Comcast is the largest MVPD in the United States. It offers cable television programming to its subscribers in several different distribution "tiers" — i.e., packages of programming services — at different prices. Core programming is contained in Comcast's "Expanded Basic Tier," or its digital counterpart, the "Digital Starter Tier," which are its mostly widely distributed tiers. The more expensive "Digital Preferred Tier" provides customers with access to additional networks and is Comcast's second most widely-distributed tier. Comcast's Sports and Entertainment Package ("Sports Tier") consists of a package of sports-related networks and is available to Comcast subscribers for an additional fee. The Sports Tier is not as widely distributed as the Expanded Basic, Digital Starter, and Digital Preferred tiers.
Golf Channel and Versus are cable sports networks that were launched in 1995. Versus was known as the Outdoor Life Network when it launched and is now
Tennis Channel, a network that provides tennis-related programming, launched in 2003. The evidence in the record indicates that, by that time, "it was more difficult for new networks to obtain broad distribution than in 1995 because the associated costs for cable operators had increased and because competition from satellite and telephone providers had reduced cable operators' ability to absorb those costs." Br. for Pet'r at 7 (citing Joint Appendix 422-25, 519-22). In 2005, Tennis Channel and Comcast entered into a carriage contract reserving to Comcast the right to choose on which tier to carry the network. Comcast chose to carry, and still carries, Tennis Channel on its Sports Tier. Tennis Channel negotiated agreements with other MVPDs that granted similar rights with respect to the network's level of carriage.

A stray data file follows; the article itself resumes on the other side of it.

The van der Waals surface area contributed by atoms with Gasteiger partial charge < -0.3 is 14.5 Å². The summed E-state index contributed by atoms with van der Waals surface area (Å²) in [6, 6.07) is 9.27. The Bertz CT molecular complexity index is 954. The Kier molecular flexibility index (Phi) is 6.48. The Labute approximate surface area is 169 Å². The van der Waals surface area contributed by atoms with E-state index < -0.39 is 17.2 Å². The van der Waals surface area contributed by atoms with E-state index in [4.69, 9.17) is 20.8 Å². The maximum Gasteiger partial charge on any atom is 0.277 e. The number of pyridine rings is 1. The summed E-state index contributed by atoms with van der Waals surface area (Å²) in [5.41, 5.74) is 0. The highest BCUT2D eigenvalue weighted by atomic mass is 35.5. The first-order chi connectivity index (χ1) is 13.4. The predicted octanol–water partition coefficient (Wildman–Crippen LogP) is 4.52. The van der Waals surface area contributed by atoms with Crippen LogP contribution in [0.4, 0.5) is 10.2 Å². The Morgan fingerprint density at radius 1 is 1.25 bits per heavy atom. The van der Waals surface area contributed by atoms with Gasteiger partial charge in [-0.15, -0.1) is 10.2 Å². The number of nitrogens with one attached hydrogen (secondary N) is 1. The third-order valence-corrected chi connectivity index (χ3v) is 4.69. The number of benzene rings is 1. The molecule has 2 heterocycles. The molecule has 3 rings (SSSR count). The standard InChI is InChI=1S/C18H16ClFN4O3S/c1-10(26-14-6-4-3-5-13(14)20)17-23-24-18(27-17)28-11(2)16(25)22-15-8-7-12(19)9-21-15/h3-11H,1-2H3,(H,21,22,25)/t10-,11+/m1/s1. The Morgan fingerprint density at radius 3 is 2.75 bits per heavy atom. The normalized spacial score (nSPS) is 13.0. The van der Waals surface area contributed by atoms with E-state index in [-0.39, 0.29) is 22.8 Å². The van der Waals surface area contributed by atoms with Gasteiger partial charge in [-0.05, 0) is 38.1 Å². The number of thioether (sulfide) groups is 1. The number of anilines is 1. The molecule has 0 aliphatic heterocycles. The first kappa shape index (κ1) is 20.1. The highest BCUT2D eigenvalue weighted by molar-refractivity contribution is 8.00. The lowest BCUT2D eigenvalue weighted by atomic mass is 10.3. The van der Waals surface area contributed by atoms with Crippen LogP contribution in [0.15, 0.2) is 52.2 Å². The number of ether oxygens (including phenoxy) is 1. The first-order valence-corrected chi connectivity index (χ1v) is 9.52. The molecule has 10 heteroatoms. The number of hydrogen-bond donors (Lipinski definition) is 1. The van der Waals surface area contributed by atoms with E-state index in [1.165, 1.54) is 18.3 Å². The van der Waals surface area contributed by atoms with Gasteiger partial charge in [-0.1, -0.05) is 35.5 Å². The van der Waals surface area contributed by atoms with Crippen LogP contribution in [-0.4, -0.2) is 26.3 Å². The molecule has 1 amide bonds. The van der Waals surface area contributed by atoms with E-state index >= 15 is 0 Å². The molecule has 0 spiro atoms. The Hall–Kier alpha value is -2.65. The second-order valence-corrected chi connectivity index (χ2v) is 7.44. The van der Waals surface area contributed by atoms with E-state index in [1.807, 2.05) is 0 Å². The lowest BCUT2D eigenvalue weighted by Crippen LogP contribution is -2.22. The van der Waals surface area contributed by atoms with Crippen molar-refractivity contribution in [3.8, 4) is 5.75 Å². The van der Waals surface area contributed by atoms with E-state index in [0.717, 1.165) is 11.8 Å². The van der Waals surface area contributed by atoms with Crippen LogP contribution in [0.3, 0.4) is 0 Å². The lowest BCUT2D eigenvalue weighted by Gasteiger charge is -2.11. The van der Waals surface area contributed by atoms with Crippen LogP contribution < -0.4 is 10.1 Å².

In 2006 and 2007, Tennis Channel offered Comcast and other MVPDs equity in exchange for broader carriage. Two satellite companies — DirecTV and Dish Network — accepted that offer, became partial owners of Tennis Channel, and increased their distribution of the network. But Comcast and at least one other MVPD declined the offer. In 2009, Tennis Channel presented Comcast with two proposals for broader distribution on Comcast's Digital Starter or Digital Preferred tiers. Comcast argues that it saw no economic benefit in Tennis Channel's proposals, and Tennis Channel broke off negotiations in June 2009. Tennis Channel's tier placement position vis-à-vis Golf Channel and Versus was the same in 2010 as it had been in 2005 when Comcast and Tennis Channel executed their carriage contract. Indeed, as noted above, in 2010, all major MVPDs — including DirecTV and Dish Network — distributed Golf Channel and Versus more broadly than Tennis Channel.
In December 2009, Tennis Channel notified Comcast of its intent to file a Section 616 complaint. In January 2010, Tennis Channel filed its complaint asserting that it was
Compl. at i. The FCC's Media Bureau rejected Comcast's argument that the complaint was time-barred and referred to the matter to an ALJ. The Tennis Channel, Inc. v. Comcast Cable Commc'ns LLC, Hearing Designation Order, 25 FCC Rcd. 14149, 2010 WL 3907080 (Oct. 5, 2010). After a six-day hearing, the ALJ found that Comcast had violated Section 616 and ordered Comcast to carry Tennis Channel "at the same level of distribution" as Golf Channel and Versus. Tennis Channel, Inc. v. Comcast Cable Commc'ns, LLC, Initial Decision, 26 FCC Rcd. 17160, 2011 WL 6416431 (Dec. 20, 2011). Comcast appealed to the full Commission, which ruled 3-2 to reject Comcast's statute-of-limitations